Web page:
The soil dug out in forming the pool excavation may well be used as the basis of a rock garden beside the pool in which a watercourse can be formed. Note. However, that a mound of soil on the very edge of the hole will be a confounded nuisance while pool construction or installation is in progress. You will need some elbow room round the hole whether you are using concrete or plastics. Stretch-fitting a liner, in particular, needs several feet of unimpeded space all round the excavation if you are to spread the liner adequately and get it in with the minimum of wrinkling. So the excavated soil needs a temporary resting place well clear of the pool-making operations, after which it is moved back to the edge to form the rock garden-cum-watercourse.
The extent of the watercourse will depend on your ambition and the overall scale of the layout. It will consist of a few steps, a sort of shallow staircase in which the treads are little pools or stream sections and the risers falls of water pouring clear from one step to the next. Unless you have a naturally steep site, 12-in. Drops are likely to be the deepest you will need; even 6 in. is enough to make a splash. For a small pool where space is limited a single-step waterfall can be completely effective. Where space permits three steps, with 6-in. Drops between them, the highest level will be only 18 in. above the water level in the main pool. Even for a pool of 100 sq. ft. or so, a vertical lift between pool surface and the top of the watercourse of between 2 and 3 ft. should be ample. This means that the rock garden can be kept low and wide and look like a reasonably natural rocky outcrop, which is very much more to be desired than a conical pimple in flat surroundings.
Keeping the vertical lift as low as possible also means greater effectiveness from the pump, because the higher it has to lift the water, the smaller the volume of water that emerges from the end of the pipe. Or, looking at it in economic terms, if you wanted a vertical lift of 5 ft. you would need a more powerful – and thus more expensive – pump to get a respectable flow of water than would be necessary to produce the same flow at 3 ft.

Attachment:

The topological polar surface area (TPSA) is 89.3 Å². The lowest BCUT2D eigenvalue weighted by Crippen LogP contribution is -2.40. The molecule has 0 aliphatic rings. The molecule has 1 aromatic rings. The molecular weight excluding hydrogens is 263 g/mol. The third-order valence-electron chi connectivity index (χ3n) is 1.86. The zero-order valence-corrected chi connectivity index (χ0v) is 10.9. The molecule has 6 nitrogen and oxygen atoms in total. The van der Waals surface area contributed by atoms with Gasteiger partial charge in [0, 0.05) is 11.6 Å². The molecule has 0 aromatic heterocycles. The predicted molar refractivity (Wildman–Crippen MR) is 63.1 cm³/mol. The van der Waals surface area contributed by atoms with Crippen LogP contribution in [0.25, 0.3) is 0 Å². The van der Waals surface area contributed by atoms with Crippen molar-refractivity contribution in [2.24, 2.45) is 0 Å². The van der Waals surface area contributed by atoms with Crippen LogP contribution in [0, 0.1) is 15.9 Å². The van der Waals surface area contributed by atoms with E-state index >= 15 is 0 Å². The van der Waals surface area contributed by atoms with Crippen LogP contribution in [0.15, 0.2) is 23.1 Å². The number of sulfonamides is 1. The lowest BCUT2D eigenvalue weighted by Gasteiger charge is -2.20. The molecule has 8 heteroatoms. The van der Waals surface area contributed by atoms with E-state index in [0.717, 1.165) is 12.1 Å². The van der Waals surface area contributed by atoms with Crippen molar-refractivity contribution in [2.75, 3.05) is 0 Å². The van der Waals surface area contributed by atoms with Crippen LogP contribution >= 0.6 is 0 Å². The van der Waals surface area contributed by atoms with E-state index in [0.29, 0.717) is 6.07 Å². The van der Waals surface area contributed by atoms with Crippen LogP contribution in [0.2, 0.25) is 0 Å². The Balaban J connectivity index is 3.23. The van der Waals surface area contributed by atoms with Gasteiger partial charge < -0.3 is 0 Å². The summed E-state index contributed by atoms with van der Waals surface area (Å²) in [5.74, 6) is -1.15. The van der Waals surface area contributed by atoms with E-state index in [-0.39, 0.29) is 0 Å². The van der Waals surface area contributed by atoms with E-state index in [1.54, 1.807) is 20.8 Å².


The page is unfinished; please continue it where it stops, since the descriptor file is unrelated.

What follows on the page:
In forming the watercourse a more natural effect will be achieved if the stages are angled or mildly zig-zagged than if the ‘staircase’ runs in a straight line. And how do we go about making such a ‘staircase’, with the essential quality of retaining all its water and returning it undiminished to the pool?
A series of stream channels and cascade pools made with concrete often proves a bitter disappointment, losing so much water through leaks that the pool level drops all the time the system is working. One common cause is failure to consolidate the soil thoroughly before concreting; the concrete is seldom used thickly enough, or with sufficient reinforcement, so that fractures result very quickly from later soil settlement. Another mistake is to imagine that you can make a watercourse by slapping concrete down in scrapes and hollows between rockery stones. Concrete will not make a watertight bond with stone, and steady seepage will inevitably occur wherever a stone sticks up through the concrete.
To make a really reliable concrete watercourse it is necessary first to remove sufficient soil and stone . and thoroughly consolidate the base, and then form a continuous concrete shell to underlie all the watercourse stages from the top down to the pool edge. This watertight shell, solidly bedded on really firm soil, provides the foundation on which you thenrockery stones, with more concrete worked between them, to form in detail the pools and channels of the watercourse system. In operation, any water that seeps down the superficial rockwork will get no further than the underlying shell and it must ultimately find its way back to the pool.
As with pool construction, a good deal of labour can be saved by making use of plastics, PVC, reinforced or otherwise, and butyl rubber make admirable waterproof linings for watercourse channels. It may require some fiddling to form satisfactory pouring lips between one stage and the next in the watercourse, and in concealing raw edges, but with a little care and ingenuity it can be made to produce a very satisfactory result. The secret lies in the use of stone, smooth-faced rather than ‘knobbly’, to build up the vertical steps and flank the edges; in flat thin pieces on the sills; and, in the form of pebbles, to cover the plastic floor of each section. Beach shingle can be used if well washed and free of oil. The ideal material is flat, smooth, water-worn stone of the sort you can find in upland rivers.
An even simpler, though more expensive, method is offered by shaped plastic units in the form of basins or troughs with pouring lips. Some of them are unfortunately too shinily plastic ever to be adequately disguised but there are others, made in glass-fibre, which have craggy angles and a rough rock finish and colouring that combine admirably with Westmorland rockery stone. They are in several shapes, imitating rocky pools and stony streams, and they can be combined to form a series of waterfalls of any required length, and with any convenient vertical distance between them provided, of course, that they overlap sufficiently to allow a clear fall of water from one to the next.